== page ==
As payouts get smaller, the “breakage” becomes more significant. “Show” bets almost always pay less than winning bets. Frequently, show bets will return as little as $2.40 on a $2 wager, even when a horse pays $8 to win on $2.

The maximum breakage is $.19. That’s about 10% of a show bet payout, or about 2.5% of a win bet payout in the example above.

Thus, the effect of rounding down is larger relative to bet size for show bets, making show bets a much worse wager than a win bet.

Sidebar: Betting east coast tracks is arguably your best bet, since most break down to $0.10, instead of $0.20.

So why do people bet statistically poorer wagers?

Most betters largely seek to minimize their drawdowns.

Grannies love $2 show bets, because, even though it’s a statistically poor bet, the odds of cashing a winning ticket are substantially higher than the odds of cashing a win bet.

Likewise, bettors would prefer to place 3 win bets in a row than bet a pick-3, because they would prefer to cash 2 winning tickets than lose a pick-3 in the third race.

Takeaways:

  • The “smart money” on any given day is betting the daily doubles (2 winners in a row), pick-Xs (pick-3 to pick-6s), knowing the takeout has a smaller effect on paydays. Look at the “will pays” for any pick-X bet to see where the serious handicappers are putting their money.
  • The “smartest money” is betting the pick-Xs at a track that have guaranteed pool sizes (say, a $250k guaranteed pool for a pick-6), as well as pick-Xs at tracks which have a carryover (money from the previous day that was not won because no one had the winning combination). Carryovers are closely followed by the most experienced bettors.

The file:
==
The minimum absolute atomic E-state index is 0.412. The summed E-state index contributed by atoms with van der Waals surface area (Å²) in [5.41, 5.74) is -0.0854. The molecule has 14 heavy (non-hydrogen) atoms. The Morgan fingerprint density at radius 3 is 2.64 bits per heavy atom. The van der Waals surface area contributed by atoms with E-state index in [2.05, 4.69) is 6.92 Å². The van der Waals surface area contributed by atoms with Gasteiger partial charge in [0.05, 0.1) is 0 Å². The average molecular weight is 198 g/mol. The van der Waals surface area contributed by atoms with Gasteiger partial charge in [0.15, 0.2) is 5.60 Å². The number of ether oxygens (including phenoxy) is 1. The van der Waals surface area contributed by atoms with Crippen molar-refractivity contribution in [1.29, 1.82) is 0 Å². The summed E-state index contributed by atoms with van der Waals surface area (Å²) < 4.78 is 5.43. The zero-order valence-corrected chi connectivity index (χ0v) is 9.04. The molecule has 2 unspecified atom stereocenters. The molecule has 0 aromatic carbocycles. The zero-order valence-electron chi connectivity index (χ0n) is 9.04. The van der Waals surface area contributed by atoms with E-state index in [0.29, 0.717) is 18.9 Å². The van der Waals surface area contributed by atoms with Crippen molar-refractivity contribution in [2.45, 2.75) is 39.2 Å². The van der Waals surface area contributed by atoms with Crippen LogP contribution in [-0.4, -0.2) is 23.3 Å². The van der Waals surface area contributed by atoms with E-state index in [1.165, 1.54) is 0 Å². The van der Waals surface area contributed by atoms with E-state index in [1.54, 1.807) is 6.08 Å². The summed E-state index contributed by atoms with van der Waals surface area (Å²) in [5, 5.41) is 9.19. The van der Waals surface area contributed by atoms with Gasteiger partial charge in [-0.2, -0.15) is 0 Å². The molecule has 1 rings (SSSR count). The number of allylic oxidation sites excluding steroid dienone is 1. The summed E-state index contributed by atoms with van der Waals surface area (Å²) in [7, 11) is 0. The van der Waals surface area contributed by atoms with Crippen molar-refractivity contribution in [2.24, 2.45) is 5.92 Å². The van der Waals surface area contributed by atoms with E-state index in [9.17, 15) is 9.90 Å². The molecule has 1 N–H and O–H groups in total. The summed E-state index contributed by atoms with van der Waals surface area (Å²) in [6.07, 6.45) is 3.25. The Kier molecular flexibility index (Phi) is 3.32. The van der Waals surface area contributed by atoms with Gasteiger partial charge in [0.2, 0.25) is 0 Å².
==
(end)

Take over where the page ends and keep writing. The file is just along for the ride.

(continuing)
• Betting more-likely wagers like show and place bets may make you feel more comfortable, but you’re slowly getting robbed due to breakage.
  • Making money at a race track today is exponentially harder than years ago. The decline of horse racing left only the experienced handicappers — the “dumb” money is watching some other sport, not betting on ponies.
  • Don’t gamble to make money. Seriously. I have a simple rule: if you bet more than the minimum bet, you’re betting to make money. If you’re betting to make money, you probably have a gambling problem, or you’re on the fast track to a gambling problem. I refuse to bet any more than the track minimum.

{ 0 comments }

Golf is Dying

by JT McGee

horse racingSome recent headlines have caught my attention:

I both love and hate golf. I love the business of it; I find it fascinating. (You have to be really good with your inventory!) And I enjoy the struggle at the local par 3, on which I often lose at least 2 balls to a single lake. Champ. Truthfully, I think I enjoy most the idea that I’m forced to walk a couple miles in between the shots from hole 1 to 18.

But it seems like golf is joining the ranks of horse racing as a sport that’s growing smaller with every new obituary. I’ll miss horse racing much more than golf, though.

P.S. A special someone appears in the third article. Poor ol’ Chip Brewer — can’t catch a break.

{ 4 comments }

By now, many of you have probably read Mr. Money Moustache’s post on making booze at home.

Basically, juice + champagne yeast + time = booze.

After reading it, I had to try it. Doing what any rational person would do, I quickly came up with about 5 gallons of various juices, and 30 packets of champagne yeast, which, I realized only later, is capable of producing 150 gallons of boozy juice.

Nice.

Here are a few quick thoughts:

  • Waiting is for suckers – I let my juice ferment for only 3 days. At that point, it was more than alcoholic, tolerable tasting, and, by my not-so-scientific discovery, good enough. Another blogger found that after 3 days, regular Welch’s juice turned into wine with a 7.1% alcohol content.